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At 29, Angela Lindvall has already had more of a green education than most of her contemporaries. When the Midwest City, Okla., native arrived in New York at age 17 to model, “I [began] looking into what was in our food, water and the air, and started getting environmental disaster anxiety,” she said. “I felt like, ‘Why isn’t this on the front page of the newspaper?’”
As her career took off — she has been the face of Valentino, Dior, Cavalli, Chloé, DKNY and Jimmy Choo, among others — Lindvall created a mock-up for a green magazine with some friends. At 23 she became pregnant with her first son, William Dakota, who is now six (she also has a three-year-old son, Sebastian) just before the 9/11 attacks in 2001. “Back then no one knew what sustainability meant,” Lindvall said. “I went around New York City with my mock magazine and my big belly and people were not interested at all in the subject matter. They just wanted to know how it made money.” Hachette Filipacchi didn’t buy it, but they did connect her with a media company that enabled her to form the Web site Collage, a nonprofit hub for green minds in creative fields.
Lindvall has since become the style expert on “Alter Eco,” a new makeover show on the Planet Green network. She also works with organizations like the Natural Resources Defense Council and Global Green, which bills itself as the only national nonprofit environmental organization. Another pet project is Camp Hill Farms, an organic farm in upstate New York that has developed a model for local food production in cooperation with local government (with hopes that it can be implemented nationally).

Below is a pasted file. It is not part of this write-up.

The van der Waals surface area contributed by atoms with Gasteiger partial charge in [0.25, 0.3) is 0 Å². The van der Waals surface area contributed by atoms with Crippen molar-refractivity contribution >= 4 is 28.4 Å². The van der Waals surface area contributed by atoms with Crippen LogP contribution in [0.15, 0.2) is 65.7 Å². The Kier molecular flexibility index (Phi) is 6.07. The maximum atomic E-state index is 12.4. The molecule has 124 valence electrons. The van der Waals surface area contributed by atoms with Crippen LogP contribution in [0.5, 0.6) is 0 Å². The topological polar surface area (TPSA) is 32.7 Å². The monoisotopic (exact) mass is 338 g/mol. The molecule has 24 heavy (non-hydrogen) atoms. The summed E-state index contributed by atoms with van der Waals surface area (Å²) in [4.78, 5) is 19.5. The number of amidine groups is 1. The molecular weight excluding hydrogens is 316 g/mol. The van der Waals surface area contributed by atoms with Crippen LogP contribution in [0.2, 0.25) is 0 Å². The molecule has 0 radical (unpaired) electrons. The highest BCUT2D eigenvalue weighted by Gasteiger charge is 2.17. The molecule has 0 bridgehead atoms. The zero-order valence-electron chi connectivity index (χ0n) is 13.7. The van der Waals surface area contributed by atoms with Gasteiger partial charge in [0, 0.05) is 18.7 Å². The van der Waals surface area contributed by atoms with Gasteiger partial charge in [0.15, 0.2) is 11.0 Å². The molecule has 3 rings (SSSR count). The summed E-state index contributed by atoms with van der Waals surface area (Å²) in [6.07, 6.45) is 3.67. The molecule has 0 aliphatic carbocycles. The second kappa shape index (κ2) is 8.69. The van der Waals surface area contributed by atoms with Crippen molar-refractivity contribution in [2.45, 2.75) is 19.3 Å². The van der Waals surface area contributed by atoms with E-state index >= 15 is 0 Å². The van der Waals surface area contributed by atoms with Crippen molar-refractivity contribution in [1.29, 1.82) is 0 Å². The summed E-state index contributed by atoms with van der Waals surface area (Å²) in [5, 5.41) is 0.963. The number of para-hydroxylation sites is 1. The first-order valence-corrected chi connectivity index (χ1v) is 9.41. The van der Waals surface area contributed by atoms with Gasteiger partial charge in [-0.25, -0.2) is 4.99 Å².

This story first appeared in the October 28, 2008 issue of WWD. Subscribe Today.
In her Los Angeles neighborhood of Topanga Canyon, an area known for its rustic-hippie community, Lindvall tries to practice her own green lifestyle by buying locally grown food and organic products whenever possible, using a water filtration system instead of bottled water, composting, recycling, having candlelit dinner parties and “lights out” time, and driving a hybrid car. She also hopes to get her own chickens and install solar panels in her home next year. “The key is to start with our own households, then our communities, then our towns and then our cities and so forth,” she said. “The smallest thing everyone could do is just to consume less, to take into consideration what we need in our lives. When you do buy something, buy something that’s going to last a lifetime as opposed to something you’re going to have to replace five times.”
Even a model and clotheshorse can find balance, Lindvall emphasizes. “I’ve been in fashion for a long time, and there are a lot of things I love,” she said. “You can still make conscious choices and get designer things. You can buy things from Chanel and from Dior that are going to last a long time because they’re using high-quality fibers, and mix that in with vintage and eco stuff.” Among her favorite eco fashion labels are Velvet Leaf, Elena Garcia, the Battallion and Brown Label jeans. For beauty, she favors the store Vert, based in Venice, Calif., as well as the brands Lluvia, Weleda and Dr. Hauschka. At home she opts for furniture by companies such as Tom Brady, which uses repurposed materials like wood chips and milk jugs.
Lindvall stresses that every little bit counts — and it can start in fashion. “It’s a great platform for this movement because you can show that you don’t have to jeopardize your style or your lifestyle,” she said. “We can start integrating sustainable ways of doing things in the fashion industry. These young designers show that there are solutions out there.”